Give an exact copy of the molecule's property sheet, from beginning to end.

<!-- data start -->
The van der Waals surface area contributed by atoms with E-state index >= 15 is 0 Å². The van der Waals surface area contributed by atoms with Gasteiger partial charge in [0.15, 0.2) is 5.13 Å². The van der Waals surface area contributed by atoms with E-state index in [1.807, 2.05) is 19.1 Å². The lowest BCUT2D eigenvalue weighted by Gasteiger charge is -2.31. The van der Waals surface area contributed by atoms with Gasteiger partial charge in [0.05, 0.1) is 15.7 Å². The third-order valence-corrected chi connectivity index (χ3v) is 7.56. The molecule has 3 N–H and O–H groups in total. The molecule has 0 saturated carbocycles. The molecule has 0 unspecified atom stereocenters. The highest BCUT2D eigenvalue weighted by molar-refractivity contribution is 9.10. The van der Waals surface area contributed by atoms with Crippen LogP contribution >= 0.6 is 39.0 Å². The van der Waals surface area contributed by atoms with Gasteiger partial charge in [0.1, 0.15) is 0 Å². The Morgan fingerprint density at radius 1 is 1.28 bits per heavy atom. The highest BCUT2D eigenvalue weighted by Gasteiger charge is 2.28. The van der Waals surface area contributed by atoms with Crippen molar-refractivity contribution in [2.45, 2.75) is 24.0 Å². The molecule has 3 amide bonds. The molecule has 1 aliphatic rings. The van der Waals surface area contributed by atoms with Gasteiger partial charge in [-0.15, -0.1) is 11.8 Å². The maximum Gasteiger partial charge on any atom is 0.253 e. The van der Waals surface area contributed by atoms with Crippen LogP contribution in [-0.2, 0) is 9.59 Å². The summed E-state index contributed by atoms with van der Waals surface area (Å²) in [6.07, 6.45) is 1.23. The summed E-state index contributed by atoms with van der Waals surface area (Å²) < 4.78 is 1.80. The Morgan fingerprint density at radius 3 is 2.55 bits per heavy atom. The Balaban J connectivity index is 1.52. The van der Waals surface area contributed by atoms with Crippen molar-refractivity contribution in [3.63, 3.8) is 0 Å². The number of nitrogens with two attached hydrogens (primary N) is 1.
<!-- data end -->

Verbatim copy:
The van der Waals surface area contributed by atoms with E-state index >= 15 is 0 Å². The van der Waals surface area contributed by atoms with Gasteiger partial charge in [0.15, 0.2) is 5.13 Å². The van der Waals surface area contributed by atoms with E-state index in [1.807, 2.05) is 19.1 Å². The lowest BCUT2D eigenvalue weighted by Gasteiger charge is -2.31. The van der Waals surface area contributed by atoms with Gasteiger partial charge in [0.05, 0.1) is 15.7 Å². The third-order valence-corrected chi connectivity index (χ3v) is 7.56. The molecule has 3 N–H and O–H groups in total. The molecule has 0 saturated carbocycles. The molecule has 0 unspecified atom stereocenters. The highest BCUT2D eigenvalue weighted by molar-refractivity contribution is 9.10. The van der Waals surface area contributed by atoms with Crippen LogP contribution >= 0.6 is 39.0 Å². The van der Waals surface area contributed by atoms with Gasteiger partial charge in [0.1, 0.15) is 0 Å². The Morgan fingerprint density at radius 1 is 1.28 bits per heavy atom. The highest BCUT2D eigenvalue weighted by Gasteiger charge is 2.28. The van der Waals surface area contributed by atoms with Crippen molar-refractivity contribution in [2.45, 2.75) is 24.0 Å². The molecule has 3 amide bonds. The molecule has 1 aliphatic rings. The van der Waals surface area contributed by atoms with Gasteiger partial charge in [-0.15, -0.1) is 11.8 Å². The maximum Gasteiger partial charge on any atom is 0.253 e. The van der Waals surface area contributed by atoms with Crippen LogP contribution in [-0.2, 0) is 9.59 Å². The summed E-state index contributed by atoms with van der Waals surface area (Å²) in [6.07, 6.45) is 1.23. The summed E-state index contributed by atoms with van der Waals surface area (Å²) < 4.78 is 1.80. The Morgan fingerprint density at radius 3 is 2.55 bits per heavy atom. The Balaban J connectivity index is 1.52. The van der Waals surface area contributed by atoms with Crippen molar-refractivity contribution in [3.63, 3.8) is 0 Å². The number of nitrogens with two attached hydrogens (primary N) is 1.